Medgadget recently covered a technology designed for rapid hemostasis in response to gunshot wounds. However, bleeding and leaking of body fluids is also a serious risk within the clinic for many surgery and trauma patients. While hemostatic agents are designed to prevent fluid loss quickly, slow response and high cost can limit the effectiveness and access to existing solutions. Arch Therapeutics, a Wellesley, MA-based medical device company, has stepped in to address this need with the AC5 Surgical Hemostatic Device. Currently in preclinical development, AC5 is designed to achieve hemostasis when used during both laparoscopic and open surgical procedures. We had a chance to learn more about this new technology from Dr. Terrence Norchi, the company’s CEO and Founder.
Michael Batista, Medgadget: Where did the concept for your new hemostatic agent come from?
Dr. Norchi: Bleeding and leaking remain compelling problems to solve at a time when, according to MedMarket Diligence, approximately 114 million surgical and procedure-based wounds occur annually worldwide, including 36 million from surgery in the US. Available hemostatic products possess a combination of troubling limitations: slow onset of action, unreliability, user-unfriendliness, and risk for adverse effects, including healing problems, adhesion formation, infection and other safety concerns. This ongoing and unacceptable situation has opened the door for new products.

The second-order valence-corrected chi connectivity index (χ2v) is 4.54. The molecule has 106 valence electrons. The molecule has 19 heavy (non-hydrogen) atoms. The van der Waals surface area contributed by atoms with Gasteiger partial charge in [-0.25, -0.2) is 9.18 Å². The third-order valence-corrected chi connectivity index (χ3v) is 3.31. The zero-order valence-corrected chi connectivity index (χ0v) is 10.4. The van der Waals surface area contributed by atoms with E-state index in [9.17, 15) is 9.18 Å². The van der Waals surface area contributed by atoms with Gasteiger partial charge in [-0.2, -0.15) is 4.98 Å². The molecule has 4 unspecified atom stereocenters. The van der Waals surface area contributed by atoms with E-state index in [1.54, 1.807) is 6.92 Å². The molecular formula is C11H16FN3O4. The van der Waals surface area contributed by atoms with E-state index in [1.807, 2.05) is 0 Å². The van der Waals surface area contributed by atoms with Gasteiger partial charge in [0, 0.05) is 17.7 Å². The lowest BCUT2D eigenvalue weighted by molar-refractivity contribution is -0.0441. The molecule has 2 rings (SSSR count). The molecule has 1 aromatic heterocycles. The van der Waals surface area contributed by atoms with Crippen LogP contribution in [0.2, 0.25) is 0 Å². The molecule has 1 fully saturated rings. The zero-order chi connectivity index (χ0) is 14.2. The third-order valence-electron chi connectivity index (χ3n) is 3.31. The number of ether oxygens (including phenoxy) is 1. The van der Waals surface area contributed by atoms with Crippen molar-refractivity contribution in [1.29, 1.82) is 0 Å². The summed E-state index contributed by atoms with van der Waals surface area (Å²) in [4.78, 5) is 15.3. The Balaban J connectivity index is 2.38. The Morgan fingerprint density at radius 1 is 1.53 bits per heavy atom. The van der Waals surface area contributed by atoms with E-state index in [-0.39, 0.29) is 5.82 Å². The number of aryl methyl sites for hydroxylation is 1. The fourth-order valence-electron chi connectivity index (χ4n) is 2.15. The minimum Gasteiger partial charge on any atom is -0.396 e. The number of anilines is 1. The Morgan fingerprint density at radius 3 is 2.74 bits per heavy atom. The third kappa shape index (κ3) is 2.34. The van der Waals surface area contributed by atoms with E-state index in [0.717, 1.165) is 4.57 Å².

We spoke with surgeons, operating room managers, sales representatives for competitive products, and hospital administrative decision-makers regarding their thoughts on what they wanted in an ideal product. Although better efficacy and reliability are important, additional desired product features were identified that have been incorporated into the design of AC5.
Medgadget: How does the AC5 Surgical Hemostatic Device work?
Dr. Norchi: AC5 is a synthetic peptide comprising amino acids that exist in nature, but which are not sourced from animals. When squirted or sprayed onto a wound, the clear, transparent liquid promptly intercalates into the nooks and crannies of the connective tissue where it self-assembles itself into a lattice-like gel—a physical structure that provides a barrier to leaking substances. The time to hemostasis with AC5 based on animal testing to date is measured in a matter of seconds—typically in less than 15 or 30 seconds—rather than several minutes as provided by much of the competition.
Not only is AC5 being designed to induce hemostasis quickly, it is also designed to conform to irregular wound geometry as it stops bleeding, allow for normal healing, help maintain a clear field of vision in the wound area during the surgical procedure, allow surgeons to safely operate through its resulting protective barrier, and be absorbed.
Because it is transparent and neither sticky nor glue-like, it can be ideal for use in the laparoscopic or minimally invasive surgical setting. Physicians, patients, and the industry could one day benefit greatly from AC5 when wounds are created in the body, whether via surgery, trauma, colonoscopy biopsy, device implantation, or in a variety of consumer settings.
Medgadget: What is disruptive about AC5 compared to current practices?